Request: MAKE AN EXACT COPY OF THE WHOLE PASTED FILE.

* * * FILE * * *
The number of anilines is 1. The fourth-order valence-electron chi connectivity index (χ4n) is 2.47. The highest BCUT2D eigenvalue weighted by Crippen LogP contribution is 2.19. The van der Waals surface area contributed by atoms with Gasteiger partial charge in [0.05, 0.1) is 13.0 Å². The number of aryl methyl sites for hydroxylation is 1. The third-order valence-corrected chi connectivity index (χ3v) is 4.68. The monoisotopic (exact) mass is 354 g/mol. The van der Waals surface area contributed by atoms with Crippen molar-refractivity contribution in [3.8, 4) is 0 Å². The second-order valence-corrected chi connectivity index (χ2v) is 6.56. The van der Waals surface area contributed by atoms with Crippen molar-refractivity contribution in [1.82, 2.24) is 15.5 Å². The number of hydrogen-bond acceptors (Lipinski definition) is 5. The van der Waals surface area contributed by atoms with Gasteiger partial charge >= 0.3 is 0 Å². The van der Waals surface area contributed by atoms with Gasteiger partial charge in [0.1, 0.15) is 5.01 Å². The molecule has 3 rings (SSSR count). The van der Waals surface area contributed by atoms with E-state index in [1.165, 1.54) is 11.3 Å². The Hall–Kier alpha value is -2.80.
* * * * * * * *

The number of anilines is 1. The fourth-order valence-electron chi connectivity index (χ4n) is 2.47. The highest BCUT2D eigenvalue weighted by Crippen LogP contribution is 2.19. The van der Waals surface area contributed by atoms with Gasteiger partial charge in [0.05, 0.1) is 13.0 Å². The number of aryl methyl sites for hydroxylation is 1. The third-order valence-corrected chi connectivity index (χ3v) is 4.68. The monoisotopic (exact) mass is 354 g/mol. The van der Waals surface area contributed by atoms with Crippen molar-refractivity contribution in [3.8, 4) is 0 Å². The second-order valence-corrected chi connectivity index (χ2v) is 6.56. The van der Waals surface area contributed by atoms with Crippen molar-refractivity contribution in [1.82, 2.24) is 15.5 Å². The number of hydrogen-bond acceptors (Lipinski definition) is 5. The van der Waals surface area contributed by atoms with Gasteiger partial charge >= 0.3 is 0 Å². The van der Waals surface area contributed by atoms with Gasteiger partial charge in [0.1, 0.15) is 5.01 Å². The molecule has 3 rings (SSSR count). The van der Waals surface area contributed by atoms with E-state index in [1.165, 1.54) is 11.3 Å². The Hall–Kier alpha value is -2.80.